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The Climate Conscious Corps Finds a Voice at Korbel and Beyond

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Korbel Communications

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CCC Winter HIke

One would think that any school in Denver would have an environmental group taking one form or another, be it an advocacy group, an outdoor recreation group, or a mix of the two. However, it wasn’t until 2021 that Korbel recognized a group of its own– and it’s taken off. The Climate Conscious Corps (CCC), founded by Korbel graduate students this past year, has whipped up a presence that rivals any of the more established groups on campus. When asked about what kind of work the CCC does in the campus community, the organization’s president, Emily Slusser, says, “It is dedicated to promoting sustainable initiatives both on and off campus… and provides students career-building opportunities in the field of sustainability, while connecting like-minded students, faculty members, state/local partners, and organizations.”

A student doesn’t have to be studying sustainability at Korbel to be a member of the organization. They don’t even have to be a student at Korbel; Slusser describes CCC membership as an “open invitation to any graduate student at DU.” It has also gained traction from the broader student community. “Students who attend our events come from all programs at Korbel,” Slusser says, “as well as the business school, social work school, and engineering school.”

With event turnouts as high as 30 people from across campus, and an email list of over 100 students, Slusser makes sure that students are aware of the opportunities their group organizes, “We sent out at least weekly emails on upcoming CCC, DU, and regional climate-related events, and produce an e-newsletter called ‘Degrees of (Un)certainty.” And though it’s good to get information out there, what’s been most important is the follow-through on those events, which Sophia Warren, a first-year representative to CCC and a master’s student in Korbel’s Global Environmental Sustainability program, cites this as one of the organization’s key ingredients for its success. “We make things happen,” she says, “and we host events that fulfill the needs of our members, and we make sure that the things that happen are what graduate students want.”

One of the many things that the CCC’s leadership team does particularly well is listening to what students want to see happen with the CCC. At the beginning of this academic year, the organization sent out a survey to everyone on its email list asking them what events they wanted the CCC to host in the coming year. When discussing the survey results with Warren, as well as Zia O’Neil, also a first-year representative to CCC and a master’s student in Korbel’s Global Environmental Sustainability program, they pointed to networking and social events as one of the things that came to the forefront. “Networking events, social events, as well as leveraging the academic connection,” O’Neil says, “we have been trying to make sure we balance all three as we have planned out events for the quarter.”

So, what kinds of events has the group hosted? For starters, there was a lunchtime social at the Denver Beer Co. that took place in mid-January, which followed in line with the student preference for social events. Then, on the first weekend of February, the group organized a hike with Dean Mayer, which was the second one this year. “We had a great time with Dean Mayer at our winter hike,” Slusser recalls, “we coordinated with the gear rental folks on campus to get spikes for folks and went out to Maxwell Falls for a hike with about 13 DU students and a couple of alumni. Since it was quite snowy, we walked right past the frozen falls without knowing it, but it was still a beautiful and sunny hike.” Most recently, the group took part in an exclusive tour of the Alliance Center, which is a co-op in downtown Denver that houses many of Colorado’s leading nonprofits that focus on social, economic, and environmental well-being. “It was great,” reflects Warren, “it was really fun to connect with a climate center in Denver. I think at Korbel we have a lot of outward attention to organizations that can feel a little out of reach but be able to talk with people in Denver was a good opportunity.”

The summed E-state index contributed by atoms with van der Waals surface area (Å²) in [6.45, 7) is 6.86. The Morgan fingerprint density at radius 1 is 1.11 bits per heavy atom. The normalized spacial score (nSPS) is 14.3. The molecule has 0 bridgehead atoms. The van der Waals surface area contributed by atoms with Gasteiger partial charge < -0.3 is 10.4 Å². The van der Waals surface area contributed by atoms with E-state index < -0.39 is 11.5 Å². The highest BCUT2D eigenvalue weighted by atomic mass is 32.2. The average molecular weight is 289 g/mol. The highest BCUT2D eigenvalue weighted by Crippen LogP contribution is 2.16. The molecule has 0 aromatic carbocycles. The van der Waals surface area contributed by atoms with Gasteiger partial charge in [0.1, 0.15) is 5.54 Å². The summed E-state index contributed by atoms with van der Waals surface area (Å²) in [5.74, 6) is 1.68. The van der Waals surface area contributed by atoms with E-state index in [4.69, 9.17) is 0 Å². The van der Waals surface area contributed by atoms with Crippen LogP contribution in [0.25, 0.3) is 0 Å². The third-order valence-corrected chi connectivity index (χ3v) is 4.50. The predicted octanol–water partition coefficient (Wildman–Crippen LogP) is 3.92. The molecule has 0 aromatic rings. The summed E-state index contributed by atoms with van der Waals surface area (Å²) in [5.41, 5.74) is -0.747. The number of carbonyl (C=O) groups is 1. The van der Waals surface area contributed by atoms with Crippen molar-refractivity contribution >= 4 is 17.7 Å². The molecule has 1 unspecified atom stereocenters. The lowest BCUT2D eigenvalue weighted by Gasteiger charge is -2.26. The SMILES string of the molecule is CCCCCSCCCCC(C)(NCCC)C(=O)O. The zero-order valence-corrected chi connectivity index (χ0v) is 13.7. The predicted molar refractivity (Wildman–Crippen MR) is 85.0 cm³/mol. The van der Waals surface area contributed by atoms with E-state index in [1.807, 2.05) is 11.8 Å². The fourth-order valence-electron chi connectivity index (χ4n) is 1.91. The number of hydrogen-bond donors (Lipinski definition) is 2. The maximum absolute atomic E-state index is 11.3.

CCC Winter Hike
CCC Winter Hike with Dean Mayer

As the winter quarter draws to a close and we rush into the spring, one question looms in the air– what about next year? One of the CCC’s biggest assets is the base of first-year students that have held leadership roles within the organization. It has helped ensure the continued success and resilience of the group upon the graduation of second-year leaders that are currently in the positions of president, vice president, treasurer, and community outreach and media director. There are also some plans in the works for future events that could bring students to a new area of campus– the mountains. “We’d like to organize an intentional visit up to the mountain campus,” O’Neil says. Both she and Warren are planning on staying in the CCC for the upcoming year. Warren also wants to continue to broaden the network, “The CCC that’s been shown to me is one that’s been very open to ideas, so I’m excited to see what the first-years next year are interested in.” Regardless of what path the CCC decides to take in the coming years, one thing is for certain, it has granted students opportunities that may otherwise seem out of reach, and though fairly new, it has become an invaluable component of the fabric that sets Korbel apart as a school of international studies.


This article was written by Korbel Graduate Student David Kelm.